“For as long as I can remember,” Krugman writes. “U.S. media coverage of the French economy has been relentlessly negative…. The data never actually supported this negativism. What was really going on, I believe, was that business and economic discourse in the United States is strongly shaped by conservative ideology — and given that ideology, France, with its huge social expenditure, high taxes and extensive economic regulation, should have been a basket case. So, reporting about France seized on every negative development as a sign that the long-awaited disaster was finally arriving.”
Krugman adds, however, that the French government’s economic policies have worked well during the pandemic. France, he notes, has “not only managed to avoid a huge plunge in employment, but has also surpassed its pre-pandemic level.”
“My sense is that many Americans still imagine that France suffers from mass unemployment — a vision that had some truth to it 25 years ago but has long been out of date,” Krugman writes. “And prime-age employment is where France has done astonishingly well during the pandemic…. How did it do that?”
Krugman continues, “When the pandemic forced economies into a temporary lockdown, Europe, France included, and the United States took divergent routes toward supporting workers’ incomes. We offered enhanced unemployment benefits; France offered subsidies to employers to keep furloughed workers on the payroll. At this point, it seems clear that the European solution was better, because it kept workers connected to their employers and made it easier to bring them back once vaccines were available.”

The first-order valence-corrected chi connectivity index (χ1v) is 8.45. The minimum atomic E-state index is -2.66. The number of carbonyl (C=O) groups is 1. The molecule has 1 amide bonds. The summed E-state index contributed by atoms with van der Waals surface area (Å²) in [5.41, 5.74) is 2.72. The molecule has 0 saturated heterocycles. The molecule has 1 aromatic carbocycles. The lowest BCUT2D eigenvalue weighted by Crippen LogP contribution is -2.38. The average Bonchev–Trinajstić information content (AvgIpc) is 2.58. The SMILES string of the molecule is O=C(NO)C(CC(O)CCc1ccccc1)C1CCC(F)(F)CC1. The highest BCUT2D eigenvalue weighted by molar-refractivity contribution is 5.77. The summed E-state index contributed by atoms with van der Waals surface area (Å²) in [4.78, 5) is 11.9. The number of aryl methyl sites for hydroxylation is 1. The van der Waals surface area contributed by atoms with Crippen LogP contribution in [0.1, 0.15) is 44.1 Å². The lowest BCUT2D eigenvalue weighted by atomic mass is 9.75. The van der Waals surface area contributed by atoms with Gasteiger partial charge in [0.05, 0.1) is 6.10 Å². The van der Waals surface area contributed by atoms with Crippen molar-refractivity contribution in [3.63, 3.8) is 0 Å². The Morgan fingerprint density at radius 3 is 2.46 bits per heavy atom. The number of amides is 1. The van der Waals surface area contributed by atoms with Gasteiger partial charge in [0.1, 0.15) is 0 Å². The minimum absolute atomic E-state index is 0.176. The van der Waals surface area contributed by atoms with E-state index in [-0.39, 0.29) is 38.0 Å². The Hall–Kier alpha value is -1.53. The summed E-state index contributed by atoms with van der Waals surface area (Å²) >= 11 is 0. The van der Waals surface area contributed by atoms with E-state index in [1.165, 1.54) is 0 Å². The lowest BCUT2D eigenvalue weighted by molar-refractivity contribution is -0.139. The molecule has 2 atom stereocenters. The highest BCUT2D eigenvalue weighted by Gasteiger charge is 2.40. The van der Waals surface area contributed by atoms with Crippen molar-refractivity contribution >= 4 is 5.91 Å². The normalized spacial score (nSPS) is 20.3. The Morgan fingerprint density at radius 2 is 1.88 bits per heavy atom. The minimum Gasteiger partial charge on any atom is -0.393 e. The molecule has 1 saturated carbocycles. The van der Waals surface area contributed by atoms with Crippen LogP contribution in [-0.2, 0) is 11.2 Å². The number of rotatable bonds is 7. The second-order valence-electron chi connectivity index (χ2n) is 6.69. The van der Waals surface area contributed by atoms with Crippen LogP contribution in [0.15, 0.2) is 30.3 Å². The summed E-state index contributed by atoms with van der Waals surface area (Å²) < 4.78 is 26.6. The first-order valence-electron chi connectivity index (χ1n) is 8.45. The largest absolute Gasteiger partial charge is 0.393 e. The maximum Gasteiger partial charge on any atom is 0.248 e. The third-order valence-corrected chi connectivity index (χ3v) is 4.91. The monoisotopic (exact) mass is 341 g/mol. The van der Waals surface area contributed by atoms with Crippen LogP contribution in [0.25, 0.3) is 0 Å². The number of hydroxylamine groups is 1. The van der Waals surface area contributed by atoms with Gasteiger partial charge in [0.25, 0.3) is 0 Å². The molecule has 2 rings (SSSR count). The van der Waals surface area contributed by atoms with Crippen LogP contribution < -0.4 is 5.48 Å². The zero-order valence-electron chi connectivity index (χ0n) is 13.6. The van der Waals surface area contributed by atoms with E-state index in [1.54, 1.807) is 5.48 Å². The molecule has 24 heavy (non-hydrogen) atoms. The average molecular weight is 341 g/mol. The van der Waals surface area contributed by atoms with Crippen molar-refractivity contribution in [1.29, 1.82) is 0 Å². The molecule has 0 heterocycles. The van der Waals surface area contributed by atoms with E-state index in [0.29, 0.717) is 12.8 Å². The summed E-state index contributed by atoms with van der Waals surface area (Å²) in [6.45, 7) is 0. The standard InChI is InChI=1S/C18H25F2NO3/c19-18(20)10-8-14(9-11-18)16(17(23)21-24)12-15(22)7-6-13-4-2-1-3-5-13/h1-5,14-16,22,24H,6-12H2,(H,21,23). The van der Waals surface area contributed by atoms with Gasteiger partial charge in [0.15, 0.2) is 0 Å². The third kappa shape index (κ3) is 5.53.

The economist notes that although France has “its anti-vaxxers,” the country has a higher COVID-19 vaccination rate than the United States. Nonetheless, Krugman points out that American liberals and progressives shouldn’t think that France is idyllic.
“I don’t want to romanticize the French economy or French society, both of which have plenty of problems,” Krugman observes. “And liberals who like to imagine that we could neutralize the anger of the White working class by raising wages and strengthening the social safety net should know that France — whose policies are to the left of U.S. progressives’ wildest dreams — has its own ugly White nationalist movement, albeit not as powerful as ours.”
The economist adds, “Still, at a time when Republicans denounce as destructive ‘socialism’ any effort to make America less unequal, it’s worth knowing that the economy of France — which isn’t socialist but comes far closer to socialism than anything Democrats might propose — is doing pretty well.”
Republished with permission from Alternet